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I Want To See Your Movements!

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Zenith 2572 PC E

I have posted on this thread before, but incompletely and inadequately  --  so I'll try to rectify. [@JoT, please feel free to zap my earlier efforts if you have the time and inclination]. Many m

Caliber Zenith El Primero 4054, 341 components, used in Zenith Annual Calendar Chronographs  

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I have taken the opportunity presented by the lockdown to take some better pictures of my favourite movements.

Nomos Orion 38 - with the Alpha movement



Union Glashütte Panoramadatum - with the UG-26-45, Calibre 26   


and a close up of the same movement



Stowa Marine Original Blue Limited Edition - Unitas 6498 albeit heavily modified by Stowa


and a couple of close ups of that movement




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The search is on for a replacement hairspring but Greg at Woodland Technical did a great job doing CPR on this, and adjusting the balance to work with what we've got - the regulator is now almost central, and timekeeping yesterday was spot on through 16 hrs wear from when I woke to when I retired.  I store it on my right wrist (who needs a winder?) :biggrin:

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Found some old movements a while ago that i'd forgotten about, Mostly ladies!

bMHok7N.jpg Jsoth9T.jpg



I have a box somewhere with about a hundred very old movements in that came from a massive store in Leeds, Apparently it took up a full block! My brother was one of a gang that were renovating the lot, The owners had removed everything they wanted to keep and said to bin everything else!!, He brought me all sorts of goodies!, Even brought me a Wolf 1hp double ended buffing machine!!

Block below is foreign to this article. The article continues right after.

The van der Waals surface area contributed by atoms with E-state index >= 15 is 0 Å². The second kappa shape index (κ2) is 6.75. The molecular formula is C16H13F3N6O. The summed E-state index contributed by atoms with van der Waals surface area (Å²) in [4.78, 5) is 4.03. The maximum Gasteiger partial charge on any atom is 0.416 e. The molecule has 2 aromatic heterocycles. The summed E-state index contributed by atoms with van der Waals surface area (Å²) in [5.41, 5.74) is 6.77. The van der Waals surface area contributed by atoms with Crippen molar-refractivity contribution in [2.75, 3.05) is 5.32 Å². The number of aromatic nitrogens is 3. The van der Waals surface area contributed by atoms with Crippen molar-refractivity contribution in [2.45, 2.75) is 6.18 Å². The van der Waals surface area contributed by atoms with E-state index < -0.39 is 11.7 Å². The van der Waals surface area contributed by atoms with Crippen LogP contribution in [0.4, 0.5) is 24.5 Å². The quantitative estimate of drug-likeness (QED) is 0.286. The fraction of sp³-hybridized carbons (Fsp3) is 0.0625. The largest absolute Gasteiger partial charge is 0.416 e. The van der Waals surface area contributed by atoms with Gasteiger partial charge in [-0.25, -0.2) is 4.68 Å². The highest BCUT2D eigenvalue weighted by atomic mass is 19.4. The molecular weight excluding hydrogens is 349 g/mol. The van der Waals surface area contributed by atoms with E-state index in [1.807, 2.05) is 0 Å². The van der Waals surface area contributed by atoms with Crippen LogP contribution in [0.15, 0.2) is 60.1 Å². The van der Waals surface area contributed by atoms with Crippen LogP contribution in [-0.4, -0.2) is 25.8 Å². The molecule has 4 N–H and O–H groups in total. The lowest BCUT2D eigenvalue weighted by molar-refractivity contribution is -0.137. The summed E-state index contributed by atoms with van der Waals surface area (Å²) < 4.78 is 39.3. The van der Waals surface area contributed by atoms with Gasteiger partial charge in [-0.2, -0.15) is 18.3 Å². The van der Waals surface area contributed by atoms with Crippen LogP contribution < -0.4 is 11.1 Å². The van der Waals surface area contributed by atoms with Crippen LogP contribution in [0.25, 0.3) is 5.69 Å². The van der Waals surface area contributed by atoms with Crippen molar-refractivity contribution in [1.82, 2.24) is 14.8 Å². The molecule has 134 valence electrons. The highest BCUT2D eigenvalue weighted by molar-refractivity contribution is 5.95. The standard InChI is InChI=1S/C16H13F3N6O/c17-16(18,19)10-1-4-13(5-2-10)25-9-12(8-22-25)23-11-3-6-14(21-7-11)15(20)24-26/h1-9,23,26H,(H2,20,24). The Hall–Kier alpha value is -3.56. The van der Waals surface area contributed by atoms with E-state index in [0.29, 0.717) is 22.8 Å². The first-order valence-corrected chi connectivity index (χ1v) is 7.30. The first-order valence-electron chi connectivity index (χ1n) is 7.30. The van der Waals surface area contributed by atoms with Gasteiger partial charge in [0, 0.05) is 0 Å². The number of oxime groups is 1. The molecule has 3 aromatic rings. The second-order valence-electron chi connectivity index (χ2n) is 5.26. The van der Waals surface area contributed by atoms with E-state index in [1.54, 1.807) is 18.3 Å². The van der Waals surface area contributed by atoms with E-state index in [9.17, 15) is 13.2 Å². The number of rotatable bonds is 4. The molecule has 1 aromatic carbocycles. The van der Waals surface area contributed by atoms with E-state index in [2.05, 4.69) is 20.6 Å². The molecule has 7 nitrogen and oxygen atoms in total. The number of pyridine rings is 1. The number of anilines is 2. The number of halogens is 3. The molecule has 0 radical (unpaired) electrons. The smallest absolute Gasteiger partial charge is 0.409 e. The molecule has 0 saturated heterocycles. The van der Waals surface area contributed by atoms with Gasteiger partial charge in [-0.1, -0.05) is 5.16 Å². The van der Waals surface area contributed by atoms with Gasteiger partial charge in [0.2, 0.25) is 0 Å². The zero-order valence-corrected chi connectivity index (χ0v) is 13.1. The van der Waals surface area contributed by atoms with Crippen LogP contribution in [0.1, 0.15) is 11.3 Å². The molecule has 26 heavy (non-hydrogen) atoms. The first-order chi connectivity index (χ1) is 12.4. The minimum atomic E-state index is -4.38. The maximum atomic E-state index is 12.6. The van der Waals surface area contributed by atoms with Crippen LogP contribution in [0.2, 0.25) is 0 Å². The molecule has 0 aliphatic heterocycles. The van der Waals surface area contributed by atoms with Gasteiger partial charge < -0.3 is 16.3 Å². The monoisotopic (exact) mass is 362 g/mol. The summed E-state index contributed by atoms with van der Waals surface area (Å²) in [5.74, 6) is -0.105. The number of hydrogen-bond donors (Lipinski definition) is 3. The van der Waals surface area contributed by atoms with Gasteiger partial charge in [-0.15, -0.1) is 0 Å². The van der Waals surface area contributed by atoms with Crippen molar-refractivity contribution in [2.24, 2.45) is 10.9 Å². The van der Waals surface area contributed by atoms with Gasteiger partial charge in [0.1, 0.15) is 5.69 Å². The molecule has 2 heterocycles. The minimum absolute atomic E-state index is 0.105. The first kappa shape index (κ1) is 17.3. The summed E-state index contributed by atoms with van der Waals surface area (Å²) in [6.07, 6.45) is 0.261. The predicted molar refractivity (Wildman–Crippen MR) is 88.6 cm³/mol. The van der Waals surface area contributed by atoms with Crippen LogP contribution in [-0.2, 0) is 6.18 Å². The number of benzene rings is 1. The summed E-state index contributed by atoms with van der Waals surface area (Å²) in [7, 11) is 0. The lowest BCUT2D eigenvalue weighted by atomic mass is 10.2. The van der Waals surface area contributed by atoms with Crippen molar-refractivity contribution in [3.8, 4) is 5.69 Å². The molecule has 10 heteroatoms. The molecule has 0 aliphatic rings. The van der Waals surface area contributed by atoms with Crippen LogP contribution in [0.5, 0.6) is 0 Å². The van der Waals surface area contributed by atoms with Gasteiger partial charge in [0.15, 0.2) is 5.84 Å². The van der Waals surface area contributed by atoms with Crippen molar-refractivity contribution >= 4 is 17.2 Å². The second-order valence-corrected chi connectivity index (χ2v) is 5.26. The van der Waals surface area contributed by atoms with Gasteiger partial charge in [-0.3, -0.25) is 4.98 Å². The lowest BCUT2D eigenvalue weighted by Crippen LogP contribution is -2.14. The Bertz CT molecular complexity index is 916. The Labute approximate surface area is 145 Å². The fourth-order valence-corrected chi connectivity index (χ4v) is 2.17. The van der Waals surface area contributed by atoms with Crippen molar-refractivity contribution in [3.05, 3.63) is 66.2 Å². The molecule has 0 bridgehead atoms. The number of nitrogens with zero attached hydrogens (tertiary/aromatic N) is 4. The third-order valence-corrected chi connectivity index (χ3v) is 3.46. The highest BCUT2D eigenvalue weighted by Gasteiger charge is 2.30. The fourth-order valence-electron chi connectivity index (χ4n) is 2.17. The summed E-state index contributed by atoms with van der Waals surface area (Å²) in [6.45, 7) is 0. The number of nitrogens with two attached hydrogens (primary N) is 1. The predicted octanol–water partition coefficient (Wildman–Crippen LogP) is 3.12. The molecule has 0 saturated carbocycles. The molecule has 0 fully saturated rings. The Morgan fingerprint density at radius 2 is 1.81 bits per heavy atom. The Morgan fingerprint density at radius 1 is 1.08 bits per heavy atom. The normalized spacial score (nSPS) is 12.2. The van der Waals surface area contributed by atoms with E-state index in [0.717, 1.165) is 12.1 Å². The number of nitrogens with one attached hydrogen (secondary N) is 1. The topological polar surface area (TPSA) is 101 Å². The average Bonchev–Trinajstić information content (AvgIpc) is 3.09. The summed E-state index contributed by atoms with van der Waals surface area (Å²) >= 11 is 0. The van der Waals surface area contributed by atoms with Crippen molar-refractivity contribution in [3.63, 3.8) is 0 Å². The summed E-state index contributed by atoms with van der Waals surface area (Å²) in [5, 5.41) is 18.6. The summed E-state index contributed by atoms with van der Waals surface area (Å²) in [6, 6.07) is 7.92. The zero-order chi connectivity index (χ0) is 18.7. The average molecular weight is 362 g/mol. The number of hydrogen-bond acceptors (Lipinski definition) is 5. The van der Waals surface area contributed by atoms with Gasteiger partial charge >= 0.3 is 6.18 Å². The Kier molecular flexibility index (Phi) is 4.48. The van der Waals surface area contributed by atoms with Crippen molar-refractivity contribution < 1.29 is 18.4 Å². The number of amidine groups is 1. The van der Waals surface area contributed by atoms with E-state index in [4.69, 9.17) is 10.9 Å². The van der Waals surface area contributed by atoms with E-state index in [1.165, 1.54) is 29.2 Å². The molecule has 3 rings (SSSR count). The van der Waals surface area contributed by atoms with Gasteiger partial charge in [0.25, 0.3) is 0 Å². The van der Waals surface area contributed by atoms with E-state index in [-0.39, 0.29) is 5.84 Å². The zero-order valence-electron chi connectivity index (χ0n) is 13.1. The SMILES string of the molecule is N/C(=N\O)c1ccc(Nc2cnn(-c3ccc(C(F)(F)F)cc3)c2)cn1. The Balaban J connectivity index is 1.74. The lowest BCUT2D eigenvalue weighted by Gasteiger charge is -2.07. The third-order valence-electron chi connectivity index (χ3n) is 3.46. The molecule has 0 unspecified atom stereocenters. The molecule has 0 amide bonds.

The few movements above came with them, The watches had been sold to the store decades ago and the precious metal cases melted, The movements went in to a box, Our kid brought all he could find for me as he knew I was in to watches a bit! :yes:

I think they're in my gunroom which I have to start going though, If I find them i'll take pics!!



John :thumbsup:

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I have posted on this thread before, but incompletely and inadequately  --  so I'll try to rectify. [@JoT, please feel free to zap my earlier efforts if you have the time and inclination].

Many members feel that the look of the movement of a mechanical watch is barely relevant to the enjoyment it gives. For me however, these little mechanical marvels are a crucial element of the attraction  --  so much so that I will not buy a mechanical watch not featuring a display back. I also prefer not to own two watches with completely identical movements. 

I am not a technical WIS, so, if I make any observations here which are wrong, please correct me.

Two of my fourteen watches have solid case-backs (Rolex 17000 and AP huitième), so only twelve feature here.


The workhorses:


The ETA 2824-2 must be one of the most ubiquitous mechanicals around (particularly with its Sellita and other clones). Stowa uses the "Top" grade (which I understand to be physically identical to the "Chronometer", just differently regulated). This piece leaves little to be desired in accuracy, but (particularly equipped with a solid rotor) lacks (for me) the visual "wow-factor" of some that follow.


Discovering the (ETA) Unitas 6498-1 taught me two things: that manually wound movements (in their relative simplicity and lacking the obscuring rotor) are often intrinsically more elegant than automatics, and that I rather liked the "pocket watch architecture for the wrist" theme.


The "inbetweenie"